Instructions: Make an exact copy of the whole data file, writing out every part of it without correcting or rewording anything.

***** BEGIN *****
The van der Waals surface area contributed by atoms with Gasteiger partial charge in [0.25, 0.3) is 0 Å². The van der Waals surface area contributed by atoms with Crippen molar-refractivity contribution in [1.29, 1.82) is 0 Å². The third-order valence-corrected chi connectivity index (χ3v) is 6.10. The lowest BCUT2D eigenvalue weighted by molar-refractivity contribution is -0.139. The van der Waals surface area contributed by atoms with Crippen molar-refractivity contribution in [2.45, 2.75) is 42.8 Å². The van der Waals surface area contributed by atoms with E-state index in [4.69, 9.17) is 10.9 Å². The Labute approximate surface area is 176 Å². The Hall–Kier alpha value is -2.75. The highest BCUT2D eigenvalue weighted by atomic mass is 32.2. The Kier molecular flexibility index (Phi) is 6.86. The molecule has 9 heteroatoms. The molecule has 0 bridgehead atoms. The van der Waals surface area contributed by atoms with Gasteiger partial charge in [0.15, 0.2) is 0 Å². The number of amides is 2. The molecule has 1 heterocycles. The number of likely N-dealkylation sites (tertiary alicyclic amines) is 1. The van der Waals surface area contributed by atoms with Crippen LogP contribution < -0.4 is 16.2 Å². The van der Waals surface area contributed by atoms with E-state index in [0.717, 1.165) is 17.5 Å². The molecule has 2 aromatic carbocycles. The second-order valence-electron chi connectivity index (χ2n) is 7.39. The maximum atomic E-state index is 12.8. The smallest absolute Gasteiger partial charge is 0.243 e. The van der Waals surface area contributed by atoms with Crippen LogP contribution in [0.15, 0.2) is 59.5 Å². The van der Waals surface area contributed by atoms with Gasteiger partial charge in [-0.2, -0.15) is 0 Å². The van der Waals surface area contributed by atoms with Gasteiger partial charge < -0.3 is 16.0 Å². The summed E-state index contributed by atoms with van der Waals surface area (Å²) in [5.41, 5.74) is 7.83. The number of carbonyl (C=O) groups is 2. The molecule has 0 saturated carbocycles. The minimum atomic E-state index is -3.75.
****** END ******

The van der Waals surface area contributed by atoms with Gasteiger partial charge in [0.25, 0.3) is 0 Å². The van der Waals surface area contributed by atoms with Crippen molar-refractivity contribution in [1.29, 1.82) is 0 Å². The third-order valence-corrected chi connectivity index (χ3v) is 6.10. The lowest BCUT2D eigenvalue weighted by molar-refractivity contribution is -0.139. The van der Waals surface area contributed by atoms with Crippen molar-refractivity contribution in [2.45, 2.75) is 42.8 Å². The van der Waals surface area contributed by atoms with E-state index in [4.69, 9.17) is 10.9 Å². The Labute approximate surface area is 176 Å². The Hall–Kier alpha value is -2.75. The highest BCUT2D eigenvalue weighted by atomic mass is 32.2. The Kier molecular flexibility index (Phi) is 6.86. The molecule has 9 heteroatoms. The molecule has 0 bridgehead atoms. The van der Waals surface area contributed by atoms with Gasteiger partial charge in [0.15, 0.2) is 0 Å². The number of amides is 2. The molecule has 1 heterocycles. The number of likely N-dealkylation sites (tertiary alicyclic amines) is 1. The van der Waals surface area contributed by atoms with Crippen LogP contribution < -0.4 is 16.2 Å². The van der Waals surface area contributed by atoms with E-state index in [0.717, 1.165) is 17.5 Å². The molecule has 2 aromatic carbocycles. The second-order valence-electron chi connectivity index (χ2n) is 7.39. The maximum atomic E-state index is 12.8. The smallest absolute Gasteiger partial charge is 0.243 e. The van der Waals surface area contributed by atoms with Crippen LogP contribution in [0.15, 0.2) is 59.5 Å². The van der Waals surface area contributed by atoms with Gasteiger partial charge in [-0.2, -0.15) is 0 Å². The van der Waals surface area contributed by atoms with Gasteiger partial charge < -0.3 is 16.0 Å². The summed E-state index contributed by atoms with van der Waals surface area (Å²) in [5.41, 5.74) is 7.83. The number of carbonyl (C=O) groups is 2. The molecule has 0 saturated carbocycles. The minimum atomic E-state index is -3.75.